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Page 8, The CreekLine February 2013 www.thecreekline.com Get Max $$$ Back and Pay Lower FeesH&R Block Customers $25 OFFyour tax preparation 217-6363Come see us at: 100 SR-13, Suite B, St. Johns, FL 32259 (Just South of Julington Creek Bridge) Your Neighborhood Tax Professionals Whats New cont. from pg. 6day, April 11 from 11:00 a.m. until 11:00 p.m. as they continue their fundraising e orts to travel to Dayton, Ohio in April for the WGI Percussion World Championships. All patrons who visit Chilis for lunch or dinner with the yer (available by emailing carolynmilian@bellsouth.net) will help these kids raise funds as a percentage of all sales will be donated to the group. Help us with the ght against cancer, to create a world with more birthdays. Relay for Life is set for May 4 and 5, 2013 at Bartram Trail High School. If you have any questions, please contact Pam Pearce, event chair, at 534-8600 or Becky Kimball, team development chair, at 2547325. The Bartram Trail Newcomers and Womens Club will celebrate the leprechaun in all of us on March 12 at Deerwood Country Club as we put a little Irish in our hearts. Lunch will be a small Deerwood salad, Chicken Rustica and dessert (co ee and tea included). The cost is $25. We will be serenaded by Odd Man Out, an acappella barbershop quartet. The doors open at 10:30 a.m. A check must be received with your reservation by Friday, March 1; no walk-ins will be permitted. Information on where to send a check is on our Facebook page www.facebook.com/ BartramTrail.Newcomers.WomensClub or contact Kathy Chadwick at 230-9770. Because our favorable climate conditions provide an active growing season, invasive non-native plants thrive here. Discover which plants are discouraged from use in landscaping and how you can substitute native plants that look just as attractive and are not harmful to the environment at a class to be held on February 21 from 2:00 p.m. to 4:00 p.m. at the St. Johns County Windstorm Training Center, located at 3111 Agricultural Center Drive in St. Augustine. Speakers include Tina Gordon, coastal training specialist with GTMNERR; Beverly Fleming, nature columnist and Renee Stambaugh, master gardener. The program is free, open to the public and hosted by the St. Johns County Extension Service. For more information, please call 209-0430. World Golf Village Toastmasters meets the rst and third Tuesday of each month at 6:30 p.m. at First Florida Credit Union (entrance in back), located at 1950 County Road 210 West. You are invited to visit the World Golf Village Toastmasters Club. Our members include experienced Toastmasters and those just starting. Together we share the Toastmasters experience in ...a mutually supportive and positive learning environment, where every individual member has the opportunity to develop oral communication and leadership skillsand have fun doing it. For more information, please visit www.worldgolfvillage.toastmastersclubs.org. La Leche League provides information and encouragement to all mothers who are breastfeeding or want to breastfeed their babies. We o er motherto-mother support, encouragement, information and education to breastfeeding and expectant mothers at several meetings each month. La Leche League of Jacksonville meets the rst Wednesday of each month at 7:00 p.m. in the Julington Creek area. Please contact a Leader for address and directions: Elisabeth at 534-6999, Laura at 994-1896 or Pat at 371-2730. For additional information or support, please go to our website at www.lll orida. com or look us up on Facebook. All meetings are free. The Marine Corps League, Ancient City Detachment 383, meets on the rst Tuesday of each month at 1900 hours at the St. Augustine Elks Lodge 829, located at 1420 State Road A1A South in St. Augustine. For additional information, please visit mcl 383.org. The MOMS Club is a wonderful way to meet other stayat-home and part-time working mothers and is a fun way for your children to socialize with other children. Mothers with children of all ages are welcome. Members for this chapter must live in the 32092 or 32095 zip codes, including all neighborhoods along the 210 corridor. We meet once a month to plan our activities for the month ahead. These business meetings are held at 10:00 a.m. on the fourth Thursday of every month at Faith Community Church on County Road 210. Of course, children are welcome at all of our meetings and activities. If you have any questions or would like to get more information to join, please email Sarah at sanmoms@gmail. com, check out our website at http:\\sanmomsclub.weebly.com or drop into our business meeting. The United States Coast Guard Auxiliary Flotilla 14-7 meets the rst Thursday of every month at 7:30 p.m. at the St. Augustine Yacht Club near the St. Augustine Lighthouse. The otilla is always looking for new members, particularly those who own aircraft, boats and have radio equipment and skills. If you are interested, please contact Vic Aquino at 460-0243. The San Juanitas team is trying to raise money to ght cancer by having some fundraisers for the Relay for Life, to be held in May at Bartram Trail High School. The following events are scheduled: CarBUX Car Wash (San Jose Boulevard in Mandarin) on Saturday, Saturday, February 23 and Zaxbys (San Jose Boulevard in Mandarin) on Tuesday, April 9. The team is very grateful for any support from the community. Please help them ght cancer so that the disease can be eliminated and save more lives. For additional information, please contact Antonia at blt a@bellsouth.net. Newcomers of North St. Johns invite you to join us to hear our guest speaker Donna Deegan on Tuesday, March 19, at 11:00 a.m. at Marsh Landing Country Club, located at 25655 Marsh Landing Parkway in Ponte Vedra Beach. Most of us know Donna Deegan as the former weekday television anchor who is now focusing full time on The Donna Foundation which o ers nancial assistance to breast cancer patients. She is a three-time breast cancer survivor, an author of two books and has established the annual race 26.2 with Donna: The National Marathon to Finish Breast Cancer. Door prizes, ra es and cash bar are available and the total cost is $23. Reservations are due by March 12 and there are no refunds. A dress code requests no denim or shorts. Mail check, with choice of entree added at the bottom of the check, to NNSJ, 4956 Blackhawk Drive, St. Johns, FL 32259. Please email Deb at debkolasinsky@att.net for more information. The Northeast Florida Quit Smoking Now (QSN) Program o ers free tobacco cessation classes! The classes meet once a week for six consecutive weeks and provide a free workbook as well as free nicotine replacement therapies (patch, lozenge and gum) to assist tobacco users in their quit attempt. Please call us today at 482-0189 to register for one of our upcoming Quit Smoking Now classes in St. Johns County. You will be glad you did! Family Fun Night, a fundraiser for WGV Relay for Life, will be held at Adventure Landing Saint Augustine, located at 2780 State Road 16 in St. Augustine, on February 28, 2013 from 6:00 p.m. until 9:00 p.m. The entire community is welcome to attend and have a great time. The entrance fee of $12 includes three hours of unlimited miniature golf and go-karts! Also, teams are welcome to set up a table to sell things (no food or beverages) and the pro t goes to your team. For additional information, please contact Karen at gregorybeamer1@yahoo.com.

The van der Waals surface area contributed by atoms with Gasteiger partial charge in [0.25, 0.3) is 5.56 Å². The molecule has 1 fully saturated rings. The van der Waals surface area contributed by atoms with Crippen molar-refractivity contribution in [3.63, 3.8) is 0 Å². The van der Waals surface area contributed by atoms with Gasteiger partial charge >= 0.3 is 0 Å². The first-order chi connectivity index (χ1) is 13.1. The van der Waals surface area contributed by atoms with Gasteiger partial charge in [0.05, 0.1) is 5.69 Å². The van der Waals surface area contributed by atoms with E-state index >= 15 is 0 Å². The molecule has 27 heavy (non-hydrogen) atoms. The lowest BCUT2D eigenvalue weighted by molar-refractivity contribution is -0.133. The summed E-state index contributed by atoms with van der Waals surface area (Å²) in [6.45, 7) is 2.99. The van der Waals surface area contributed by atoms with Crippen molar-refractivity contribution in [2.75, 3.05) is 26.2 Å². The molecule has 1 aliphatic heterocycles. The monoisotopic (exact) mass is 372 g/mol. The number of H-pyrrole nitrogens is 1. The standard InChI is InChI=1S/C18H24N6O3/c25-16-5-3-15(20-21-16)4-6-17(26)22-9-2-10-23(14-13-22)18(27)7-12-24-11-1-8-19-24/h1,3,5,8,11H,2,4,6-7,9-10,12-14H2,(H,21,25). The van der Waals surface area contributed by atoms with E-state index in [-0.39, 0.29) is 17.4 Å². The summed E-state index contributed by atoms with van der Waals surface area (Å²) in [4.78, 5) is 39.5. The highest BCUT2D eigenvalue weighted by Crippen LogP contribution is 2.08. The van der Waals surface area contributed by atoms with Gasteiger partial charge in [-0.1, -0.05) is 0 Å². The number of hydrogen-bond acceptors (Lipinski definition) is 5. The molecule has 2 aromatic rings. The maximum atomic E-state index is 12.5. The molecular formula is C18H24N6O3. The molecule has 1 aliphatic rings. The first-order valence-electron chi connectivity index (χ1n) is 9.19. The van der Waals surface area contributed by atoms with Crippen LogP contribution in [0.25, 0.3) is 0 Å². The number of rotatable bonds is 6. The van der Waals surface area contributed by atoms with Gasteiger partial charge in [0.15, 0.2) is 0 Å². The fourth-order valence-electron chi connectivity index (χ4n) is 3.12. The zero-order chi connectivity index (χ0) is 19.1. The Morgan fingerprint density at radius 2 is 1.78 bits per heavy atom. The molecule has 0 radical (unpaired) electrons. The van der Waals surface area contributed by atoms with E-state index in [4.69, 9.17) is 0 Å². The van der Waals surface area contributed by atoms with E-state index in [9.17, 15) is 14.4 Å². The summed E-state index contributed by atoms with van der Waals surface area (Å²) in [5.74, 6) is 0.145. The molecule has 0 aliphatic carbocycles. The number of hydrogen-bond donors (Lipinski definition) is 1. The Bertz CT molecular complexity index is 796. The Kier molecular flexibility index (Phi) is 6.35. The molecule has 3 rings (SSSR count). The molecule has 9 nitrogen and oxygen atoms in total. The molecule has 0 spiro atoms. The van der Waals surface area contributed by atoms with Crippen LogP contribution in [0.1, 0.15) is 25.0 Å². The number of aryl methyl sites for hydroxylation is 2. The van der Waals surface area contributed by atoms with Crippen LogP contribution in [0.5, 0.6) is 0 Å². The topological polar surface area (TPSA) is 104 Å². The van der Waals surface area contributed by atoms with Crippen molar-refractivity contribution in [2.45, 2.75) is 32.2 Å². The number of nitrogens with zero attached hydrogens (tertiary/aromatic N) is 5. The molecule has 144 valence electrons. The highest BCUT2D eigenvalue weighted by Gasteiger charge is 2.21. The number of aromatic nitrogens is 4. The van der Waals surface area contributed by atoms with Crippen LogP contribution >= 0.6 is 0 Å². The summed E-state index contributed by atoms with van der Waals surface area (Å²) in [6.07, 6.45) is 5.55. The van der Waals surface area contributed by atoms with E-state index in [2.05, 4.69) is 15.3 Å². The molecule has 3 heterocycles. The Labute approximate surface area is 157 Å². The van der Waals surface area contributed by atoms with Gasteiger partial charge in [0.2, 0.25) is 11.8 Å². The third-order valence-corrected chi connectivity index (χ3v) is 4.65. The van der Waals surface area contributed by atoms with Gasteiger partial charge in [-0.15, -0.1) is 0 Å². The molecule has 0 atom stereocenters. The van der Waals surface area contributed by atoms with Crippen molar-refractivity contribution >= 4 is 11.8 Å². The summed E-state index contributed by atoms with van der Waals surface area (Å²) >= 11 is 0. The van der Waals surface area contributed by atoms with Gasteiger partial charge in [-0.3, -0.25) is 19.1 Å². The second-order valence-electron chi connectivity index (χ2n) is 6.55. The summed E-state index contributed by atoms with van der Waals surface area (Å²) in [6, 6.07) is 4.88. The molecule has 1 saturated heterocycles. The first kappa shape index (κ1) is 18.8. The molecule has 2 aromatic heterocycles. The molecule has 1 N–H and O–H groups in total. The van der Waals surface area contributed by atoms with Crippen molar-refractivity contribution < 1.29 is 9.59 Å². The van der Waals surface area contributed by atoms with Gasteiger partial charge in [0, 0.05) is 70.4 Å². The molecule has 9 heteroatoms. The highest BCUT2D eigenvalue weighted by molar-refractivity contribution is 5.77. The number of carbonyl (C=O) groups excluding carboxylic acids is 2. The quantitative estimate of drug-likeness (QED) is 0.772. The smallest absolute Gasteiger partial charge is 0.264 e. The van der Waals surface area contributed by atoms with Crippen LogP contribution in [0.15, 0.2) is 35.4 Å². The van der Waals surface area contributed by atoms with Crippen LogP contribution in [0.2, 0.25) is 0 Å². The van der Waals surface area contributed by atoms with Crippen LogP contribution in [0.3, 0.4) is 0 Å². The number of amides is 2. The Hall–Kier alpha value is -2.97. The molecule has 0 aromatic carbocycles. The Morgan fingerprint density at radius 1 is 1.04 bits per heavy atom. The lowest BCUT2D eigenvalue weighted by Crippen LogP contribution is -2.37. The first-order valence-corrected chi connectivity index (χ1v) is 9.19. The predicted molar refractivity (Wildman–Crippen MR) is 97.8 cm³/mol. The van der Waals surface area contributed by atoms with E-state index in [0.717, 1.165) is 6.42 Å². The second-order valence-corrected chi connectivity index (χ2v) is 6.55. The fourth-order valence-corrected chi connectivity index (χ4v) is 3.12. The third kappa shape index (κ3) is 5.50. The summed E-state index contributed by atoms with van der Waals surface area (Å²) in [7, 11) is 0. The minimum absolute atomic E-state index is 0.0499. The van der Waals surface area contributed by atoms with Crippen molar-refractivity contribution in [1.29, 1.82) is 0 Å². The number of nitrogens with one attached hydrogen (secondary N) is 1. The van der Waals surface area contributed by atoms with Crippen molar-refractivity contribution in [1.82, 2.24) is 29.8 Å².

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www.thecreekline.com February 2013 The CreekLine, Page 9 Join us for a cup of coffee ... and a second opinion.During volatile and confusing markets, we understand that even the most patient investors may come to question the wisdom of the investment plan theyve been following. Wed like to help and we can start by oering a cup of coee and a second opinion. By appointment, youre welcome to come in and talk with us about your investment portfolio. If we think your investments continue to be well-suited to your long-term goals in spite of the current market turmoil well gladly tell you so, and send you on your way. If, on the other hand, we think some of your investments no longer t with your goals, well explain why, in plain English. And, if you like, well recommend some alternatives. Either way, the coee is on us. For a free consultation, please contact us and let us know if you prefer milk or cream. Robert Kelsey, M.D.Board Certied Cardiology and Internal Medicine Robert Kelsey, M.D.Now Accepting New Patients 904-827-0078 Vicky Oakes, St. Johns County Supervisor of Elections in association with the Florida State Association of Supervisors of Elections (FSASE), invites quali ed college or university students to apply for the opportunity to be awarded a $1,200 scholarship. Each year the FSASE, a statewide, professional organization made up of 67 elections supervisors, award a scholarship to a full-time student who has completed two years of junior college or undergraduate studies in political science, public or business Helping Hands of St. Johns County will be meeting on Friday, February 22. The meeting will be held at Faith Community Church Community Center on County Road 210 next to Cimarrone. The Rippers from Sew Much Comfort will meet at 10:00 a.m. and the regular meeting will begin at 11:00 a.m. Last month, the group was able to complete and ll 100 jeans tote bags for the folks at Dining with Dignity in St. Augustine. Members have been busy over past few months ripping donated blue jeans to sew into tote bags for the homeless. Each bag was lled with a warm blanket, socks, gloves, rain ponchos, toiletries, playing cards, ball caps and snacks. Many thanks to all from the community who have donated items for the totes or blue jeans. All jeans are being recycled and every part of the jeans is used to make the bags. Sue Fischer has been the project chairman. The nal totals are in and Helping Heroes Families was a huge success with over 1,100 gifts being distributed to children of military bases at NAS Jax, Fort Stewart, Kings Bay and Hunter Army Air eld. This was the largest undertaking of Helping Hands and over $25,000 worth of toys and clothing was collected. Chaplains at the bases distributed the gifts. Helping Hands appreciates all the support it received and the generosity of folks who took a star and purchased gifts from the members of Helping Hands to the community, the Cascades, Heritage Park, St. Johns Golf and Country Club, Cimarrone, Golf Club at South Hampton, First Florida Credit Union, Winn Chocolate and Beyond, an exciting celebration of chocolate, desserts and other culinary sensations, is coming up on Saturday, February 23, 2013 from 2:00 p.m. until 5:00 p.m. at the Ponce de Leon Mall, located at 2121 US Highway 1 South in St. Augustine. Guests will sample chocolate and other delicious creations from some of the areas nest restaurants and specialty shops, while enjoying contests, ra e and a silent auction. This year marks the 20th anniversary of the event. Samples of chocolates, desserts and other fare will be available from some of the areas nest culinary artisans, including Whetstone Chocolates, Raintree Restaurant, FCTC School of Culinary Arts, Hilton St. Augustine Historical Bayfront, Peterbrooke Chocolatier, Cold Cow Ice Cream, Harrys Seafood Bar and Grille, Smoothie King, Purple Olive, Savannah Sweets, Hugos Mu ns and many more. Attendees will Guess the Chocolates, with the person closest to the actual number of candy pieces winning them all! Guests will also cast their vote for the Peoples Choice Award winner. Special food demonstrations will be showcased during the afternoon, and great items such as restaurant gift certi cates and tickets to local attractions will be available for bid at the silent Chocolate and Beyond A sweet way to support volunteersauction. Children can also invent their own creations at the cookie decorating table. Its fun for the whole family! Proceeds from the gala will be used for volunteer recognition and recruitment, as well as purchase of books for young learners through the Early Learning Coalition of Putnam and St. Johns Counties. Tickets for Chocolate and Beyond are $10 each and include eight tastings. Additional tastings can be purchased for $1 each at the event. Tickets can be purchased on the RSVP website (www.rsvpstjohns.com). Please call RSVP at 547-3945 for more information. Scholarship announcedadministration or journalism/ mass communication. The FSASE scholarship is awarded to the winning applicant and to the school that they attend. Guideline requirements and application forms are available on-line at www.votesjc. com or can be picked up at the Supervisor of Elections Of- ce, located at 4455 Avenue A, Suite 101 in St. Augustine. The application submittal deadline is March 18, 2013. For more information, please contact the elections o ce at 823-2238 or at elections@votesjc.com. Lunar PhasesFirst Quarter: February 14Full: February 25 Last Quarter: March 4 New: March 11Helping Hands updateBy Contributing Writer Jackie Valyou, Helping Hands Dixie on County Road 210, 210 Storage, Faith Community Church, Church of Latter Day Saints, St. Augustine Federated Womens Club and local Girl Scout and Brownie troops 742 and 753. Thank you, everyone. Helping Hands of St. Johns County will be having a painting party called Painting a Pillowcase at the February 22 meeting. The group will be painting patriotic pillowcases for the Clyde E Lassen State Veterans Nursing Home in St. Augustine which has 120 residents. No talent is required, just your own expression of love and gratitude or positive message for those who have served our country. We will have some local artists on hand to help if needed, but the designs will be all your own. Everyone is invited to come, just bring a new, washed pillowcase and a piece of cardboard to t inside; we will have rest of supplies. If a community group or Girl Scout troop is interested in doing the project on their own, they may contact jacqphil@aol. com. Helping Hands is a volunteer organization that meets the last Friday of the month at Faith Community Church Community Center to do a small project to bene t the community. There are no dues, o cers or stress; members come when they can and do what they can with resources available. They rely solely of donations of goods and services. Membership is always open and everyone is welcome. The group is non-denominational. At the present time there are 165 members who volunteer their time and talents to the group. Please contact jacqphil@ aol.com for more information.